If those two servers are in an internal network, even better, otherwise just get a VPS with a good port speed. Honestly, even 100 Mbps should be enough for 2 GB, taking less than 30 seconds, with 1 Gbps that time becomes 2 seconds: https://techinternets.com/copy_calc

The difference here would be that you're using your own software on your own servers and therefore can deal with the load that you generate yourself with the full allotment of resources that you have, vs having to rely on public registries that are used by tens of thousands of other developers/processes at the same time.

That's not that different from S3 either (apart from maybe more capacity being available to you on private buckets, depending on the vendor), since you can also use something like MinIO or Zenko on your own servers as well instead of relying on the cloud.

The dependency proxy in GitLab can help with caching the Docker images.


When Docker Hub introduced rate limits last year, one way to mitigate its impact was to make the dependency proxy available for everyone.



Another way can be maintaining your own group which maintains all base images for your environment, and stores them in the GitLab package registry.

Using your own images can help enforce security policies, to avoid that containers introduce vulnerabilities (e.g. when always pulling :latest tag, or sticking to old tags). Reminds me of Infrastructure as Code security scanning, which can help detect things like this. Played with it when released in GitLab 14.5, examples in https://gitlab.com/gitlab-de/playground/infrastructure-as-co... + https://gitlab.com/gitlab-de/playground/infrastructure-as-co...

Depending on the languages and environments involved, builder images might be needed to reduce complexity with installing build tools. Like, C++ with gcc and controlling the exact version being used (major versions may introduce ABI breaking changes, I've seen it with armhf and gcc6 a while ago). Builder images also reduce the possibly for users to make mistakes in CI/CD before_script/script sections. An optimized pipeline may just include a remote CI/CD template with the magic happening in central maintained projects, using the builder images.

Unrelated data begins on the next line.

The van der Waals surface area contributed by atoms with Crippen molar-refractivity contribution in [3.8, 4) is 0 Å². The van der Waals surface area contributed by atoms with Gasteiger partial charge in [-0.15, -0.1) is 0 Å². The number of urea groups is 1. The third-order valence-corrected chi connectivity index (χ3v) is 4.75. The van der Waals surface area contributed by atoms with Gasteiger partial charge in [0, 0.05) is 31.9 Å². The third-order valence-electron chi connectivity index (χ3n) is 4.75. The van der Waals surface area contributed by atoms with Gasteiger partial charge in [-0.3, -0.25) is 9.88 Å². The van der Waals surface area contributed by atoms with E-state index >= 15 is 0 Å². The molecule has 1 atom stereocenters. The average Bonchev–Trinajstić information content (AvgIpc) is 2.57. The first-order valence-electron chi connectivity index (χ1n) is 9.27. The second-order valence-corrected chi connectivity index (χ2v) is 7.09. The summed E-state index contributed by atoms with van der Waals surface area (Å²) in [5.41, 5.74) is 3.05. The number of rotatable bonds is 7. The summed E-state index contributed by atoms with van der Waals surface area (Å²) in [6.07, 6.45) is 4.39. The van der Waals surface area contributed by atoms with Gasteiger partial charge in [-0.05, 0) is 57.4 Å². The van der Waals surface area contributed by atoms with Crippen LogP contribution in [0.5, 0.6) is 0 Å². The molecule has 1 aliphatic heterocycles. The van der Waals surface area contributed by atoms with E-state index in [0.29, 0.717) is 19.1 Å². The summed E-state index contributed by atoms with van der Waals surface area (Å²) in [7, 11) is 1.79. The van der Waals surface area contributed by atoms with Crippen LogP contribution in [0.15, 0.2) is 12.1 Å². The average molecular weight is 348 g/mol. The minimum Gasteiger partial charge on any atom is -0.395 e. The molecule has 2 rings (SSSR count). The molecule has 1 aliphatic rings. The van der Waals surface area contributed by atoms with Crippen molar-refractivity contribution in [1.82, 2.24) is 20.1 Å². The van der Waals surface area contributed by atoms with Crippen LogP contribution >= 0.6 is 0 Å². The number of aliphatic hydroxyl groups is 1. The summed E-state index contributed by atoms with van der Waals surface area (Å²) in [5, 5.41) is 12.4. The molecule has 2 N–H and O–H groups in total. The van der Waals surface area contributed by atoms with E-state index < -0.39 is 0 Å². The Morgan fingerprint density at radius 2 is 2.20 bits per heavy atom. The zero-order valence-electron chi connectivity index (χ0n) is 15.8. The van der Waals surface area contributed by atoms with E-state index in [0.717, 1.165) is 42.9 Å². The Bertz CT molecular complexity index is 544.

Another thought on builder images - multi arch images with buildx. I've read https://medium.com/@tomwillfixit/migrating-a-dockerized-gitl... yesterday, need to learn more :)

Great insights Thank you KronisLV

I believe there are ongoing discussion on supporting other cache/artifact encryption/archiving.


The mountable images for cache is a great idea, thank you

Great post, thanks for sharing. We should link that in the Pipeline Efficiency docs: https://docs.gitlab.com/ee/ci/pipelines/pipeline_efficiency....

I've given a talk about similar ideas for efficient pipelines at Continuous Lifecycle, the slides have many URLs inside to learn async: https://docs.google.com/presentation/d/1nq7Q4WMv6rQc6WFJCRqj...

And if you want dive deeper, a free full day workshop with exercises to practice config, resource, caches, container images and more. I've created it for the Open Source Automation Days in early October.

Slides with exercises: https://docs.google.com/presentation/d/12ifd_w7G492FHRaS9CXA...

Exercises+solutions: https://gitlab.com/gitlab-de/workshops/ci-cd-pipeline-effici...

I did not have time yet to write a blog post sharing more insights on the exercises, but they should be self-explaining on the slides, with solutions in the repository. Let me know how it goes, feel free to repurpose for your own blog posts, and send documentation updates please :)